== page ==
Companies must act in accordance with their constitutional documents (articles of association). Under the CO, a Hong Kong-incorporated company is required to have articles of association, but no longer memorandum of association (which traditionally contained a company's objects clause) since amendments under the CO came into force on 3 March 2014. For existing companies, the provisions of its memorandum are considered to be provisions of it articles. If a company either elects not to have an objects clause or removes it, the company's powers are unfettered: it will have the capacity, rights, powers and privileges of a natural person. However, if a company does state its objects in its articles (although it is not obliged to do so), it must not carry on a business which is not authorised by its articles.

    If a company does an act in breach of any objects clause it may have in its articles or contrary to an express exclusion or modification in its articles, that act will not be invalid just because of the breach (s116(5) CO). There must be some other "negative factor" present (e.g. the third party was dealing with the company in bad faith or was actually aware that the act was in breach of the company's memorandum and articles) before the act will be invalid, as the breach is not then the only problem. s116(5) CO should be read in conjunction with s120 CO, which provides that a person is not to be regarded as having notice of the articles, return or resolution filed with the Companies Registry merely because they are available for inspection at the Companies Registry. The difficulty with both these sections is the inclusion of the words "only" (s116(5) CO) and "merely" (s120 CO). As these sections have not been tested by the Hong Kong courts, their exact effect is unclear. Presumably those acting in bad faith or who actually knew of a breach would not be protected by these provisions. But it is unclear about those who would in the normal course of their business carry out a company search to check on the capacity of their contractual counterparties, but for some reason omitted to do so. Possibly the failure to carry out a search or check which a reasonable person in the same position as the third party would have carried out (especially in suspicious circumstances) will be treated as a "negative factor" making the company's act invalid, as under the old law. Hence, lenders should always carry out company searches and check to ensure there are requisite powers to enter into the proposed transaction.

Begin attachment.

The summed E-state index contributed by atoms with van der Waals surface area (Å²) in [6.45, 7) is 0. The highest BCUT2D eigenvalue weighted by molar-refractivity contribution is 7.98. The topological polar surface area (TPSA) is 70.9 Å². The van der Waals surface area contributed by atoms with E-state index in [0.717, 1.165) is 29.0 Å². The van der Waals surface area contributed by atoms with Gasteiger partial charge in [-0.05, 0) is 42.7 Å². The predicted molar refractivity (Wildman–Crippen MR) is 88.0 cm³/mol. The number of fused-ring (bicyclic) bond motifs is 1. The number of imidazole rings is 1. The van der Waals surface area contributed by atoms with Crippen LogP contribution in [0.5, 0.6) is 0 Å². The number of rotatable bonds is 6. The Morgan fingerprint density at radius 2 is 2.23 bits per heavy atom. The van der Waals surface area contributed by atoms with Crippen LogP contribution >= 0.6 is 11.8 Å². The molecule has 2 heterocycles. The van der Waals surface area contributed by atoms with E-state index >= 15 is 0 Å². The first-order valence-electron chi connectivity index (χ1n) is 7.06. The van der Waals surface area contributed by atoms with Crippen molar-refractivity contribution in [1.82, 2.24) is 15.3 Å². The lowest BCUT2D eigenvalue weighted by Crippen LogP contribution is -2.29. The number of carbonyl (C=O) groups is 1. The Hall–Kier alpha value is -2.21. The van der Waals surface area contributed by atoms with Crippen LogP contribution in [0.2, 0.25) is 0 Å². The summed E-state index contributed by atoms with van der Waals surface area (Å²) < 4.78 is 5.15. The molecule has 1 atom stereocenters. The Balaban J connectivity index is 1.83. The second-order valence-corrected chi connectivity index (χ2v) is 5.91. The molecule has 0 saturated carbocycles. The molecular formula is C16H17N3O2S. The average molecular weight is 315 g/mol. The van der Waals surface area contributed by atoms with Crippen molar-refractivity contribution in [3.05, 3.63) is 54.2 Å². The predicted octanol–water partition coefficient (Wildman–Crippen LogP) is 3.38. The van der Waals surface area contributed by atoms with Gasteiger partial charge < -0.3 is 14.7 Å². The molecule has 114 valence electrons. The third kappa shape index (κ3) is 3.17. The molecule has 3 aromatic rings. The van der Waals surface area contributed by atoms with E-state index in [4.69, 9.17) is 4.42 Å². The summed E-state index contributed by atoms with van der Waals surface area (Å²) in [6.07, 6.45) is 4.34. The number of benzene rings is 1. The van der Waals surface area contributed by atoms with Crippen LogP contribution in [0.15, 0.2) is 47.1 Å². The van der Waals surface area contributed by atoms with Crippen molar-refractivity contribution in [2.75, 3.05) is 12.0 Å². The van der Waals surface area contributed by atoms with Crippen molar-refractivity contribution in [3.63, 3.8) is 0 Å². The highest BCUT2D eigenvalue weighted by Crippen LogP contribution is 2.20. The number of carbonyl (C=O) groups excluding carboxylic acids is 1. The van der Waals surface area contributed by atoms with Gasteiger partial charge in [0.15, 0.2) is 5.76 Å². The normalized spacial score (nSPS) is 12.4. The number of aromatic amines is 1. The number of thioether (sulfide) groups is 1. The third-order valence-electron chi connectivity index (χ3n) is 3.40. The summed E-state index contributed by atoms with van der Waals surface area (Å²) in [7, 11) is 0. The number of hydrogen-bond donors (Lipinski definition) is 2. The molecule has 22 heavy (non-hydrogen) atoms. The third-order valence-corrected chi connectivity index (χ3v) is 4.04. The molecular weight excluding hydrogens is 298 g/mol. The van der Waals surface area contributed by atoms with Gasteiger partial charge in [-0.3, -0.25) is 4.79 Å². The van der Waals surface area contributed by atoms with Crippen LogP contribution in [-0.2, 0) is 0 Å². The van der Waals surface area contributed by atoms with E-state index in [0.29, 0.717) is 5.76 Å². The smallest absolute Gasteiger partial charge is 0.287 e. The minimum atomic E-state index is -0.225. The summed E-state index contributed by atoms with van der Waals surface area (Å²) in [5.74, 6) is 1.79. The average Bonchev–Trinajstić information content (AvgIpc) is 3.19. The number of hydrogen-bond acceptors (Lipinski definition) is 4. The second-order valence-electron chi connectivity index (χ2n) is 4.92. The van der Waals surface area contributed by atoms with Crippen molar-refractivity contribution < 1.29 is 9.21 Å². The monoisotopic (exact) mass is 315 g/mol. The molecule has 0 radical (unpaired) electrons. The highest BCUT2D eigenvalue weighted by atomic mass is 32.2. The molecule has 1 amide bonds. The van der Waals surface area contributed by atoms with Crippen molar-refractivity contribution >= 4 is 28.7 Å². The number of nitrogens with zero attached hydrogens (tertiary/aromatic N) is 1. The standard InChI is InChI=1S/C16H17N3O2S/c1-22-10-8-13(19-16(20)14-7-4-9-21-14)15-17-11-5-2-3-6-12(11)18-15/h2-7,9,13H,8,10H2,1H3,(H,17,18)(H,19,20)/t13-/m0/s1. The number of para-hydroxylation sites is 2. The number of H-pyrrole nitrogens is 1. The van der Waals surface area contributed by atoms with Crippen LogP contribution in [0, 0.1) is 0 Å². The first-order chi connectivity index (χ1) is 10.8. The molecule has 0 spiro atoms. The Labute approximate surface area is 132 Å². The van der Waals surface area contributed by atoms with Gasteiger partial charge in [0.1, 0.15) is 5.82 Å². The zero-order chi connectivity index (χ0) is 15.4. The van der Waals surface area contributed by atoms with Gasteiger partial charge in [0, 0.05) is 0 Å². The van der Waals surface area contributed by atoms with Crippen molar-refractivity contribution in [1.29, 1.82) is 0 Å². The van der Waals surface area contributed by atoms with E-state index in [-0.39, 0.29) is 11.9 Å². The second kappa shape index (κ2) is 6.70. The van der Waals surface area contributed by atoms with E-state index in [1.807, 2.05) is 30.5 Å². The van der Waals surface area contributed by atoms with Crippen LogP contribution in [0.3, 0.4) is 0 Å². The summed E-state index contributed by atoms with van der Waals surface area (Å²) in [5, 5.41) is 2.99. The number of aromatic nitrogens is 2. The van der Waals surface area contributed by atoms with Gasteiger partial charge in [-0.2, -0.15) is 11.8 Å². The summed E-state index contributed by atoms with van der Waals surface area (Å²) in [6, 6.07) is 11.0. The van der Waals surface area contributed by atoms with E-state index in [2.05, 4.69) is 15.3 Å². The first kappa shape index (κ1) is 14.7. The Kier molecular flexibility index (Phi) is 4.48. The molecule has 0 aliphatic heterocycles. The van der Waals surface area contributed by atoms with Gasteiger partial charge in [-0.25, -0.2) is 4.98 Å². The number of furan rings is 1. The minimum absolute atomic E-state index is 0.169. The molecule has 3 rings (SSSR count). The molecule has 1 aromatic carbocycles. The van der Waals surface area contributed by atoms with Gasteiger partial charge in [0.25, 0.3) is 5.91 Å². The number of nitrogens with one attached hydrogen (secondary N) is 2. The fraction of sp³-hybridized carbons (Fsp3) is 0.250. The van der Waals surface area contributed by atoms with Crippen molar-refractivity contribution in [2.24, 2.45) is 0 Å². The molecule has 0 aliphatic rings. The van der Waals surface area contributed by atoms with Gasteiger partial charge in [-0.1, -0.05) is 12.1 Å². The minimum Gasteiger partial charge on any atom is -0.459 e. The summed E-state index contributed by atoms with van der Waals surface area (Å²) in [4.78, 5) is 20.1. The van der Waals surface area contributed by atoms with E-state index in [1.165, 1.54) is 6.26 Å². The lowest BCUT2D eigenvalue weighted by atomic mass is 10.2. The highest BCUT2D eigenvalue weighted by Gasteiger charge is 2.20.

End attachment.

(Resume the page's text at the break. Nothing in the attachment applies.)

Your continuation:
Corporate Benefit and Directors' Duties

    Directors of a Hong Kong-incorporated company have a fiduciary duty to act in what they believe is for the commercial benefit of the company, and not just in the interests of the corporate group as a whole. Determining this is a matter of fact and directors are advised to seek shareholders' approval in uncertain circumstances. This duty is particularly significant in relation to upstream guarantee, cross guarantee and third party security transactions. In order to negate potential shareholder claims that there was no corporate benefit, it is common to require the company to pass a shareholder resolution (in addition to a board resolution) confirming the transaction irrespective of whether the company derived any commercial or other benefit (sufficient or otherwise) from the transaction.

    Loans to directors

    Subject to a few exceptions (such as, transactions among group companies and a loan, quasi-loan and credit transaction of value not exceeding 5% of the net assets or called-up share capital of the company), a Hong Kong company cannot make loans to, or guarantee or provide security for the obligations of, its directors or persons connected to, or controlled by, the directors of such Hong Kong company, without prior shareholders' approval obtained in accordance with a prescribed procedure (in cases involving public companies, the approval of disinterested shareholders is needed).

    Breach of this prohibition may affect the enforceability of the underlying loan agreement, guarantee or security document.

  11. Are there any restrictions against providing guarantees and/or security to support borrowings incurred for the purposes of acquiring directly or indirectly: (i) shares of the company; (ii) shares of any company which directly or indirectly owns shares in the company; or (iii) shares in a related company?

    Please refer to the "Financial Assistance" sub-section of our response to Question 11 above.

  12. Can lenders in a syndicate appoint a trustee or agent to (i) hold security on the syndicate’s behalf, (ii) enforce the syndicate’s rights under the loan documentation and (iii) apply any enforcement proceeds to the claims of all lenders in the syndicate?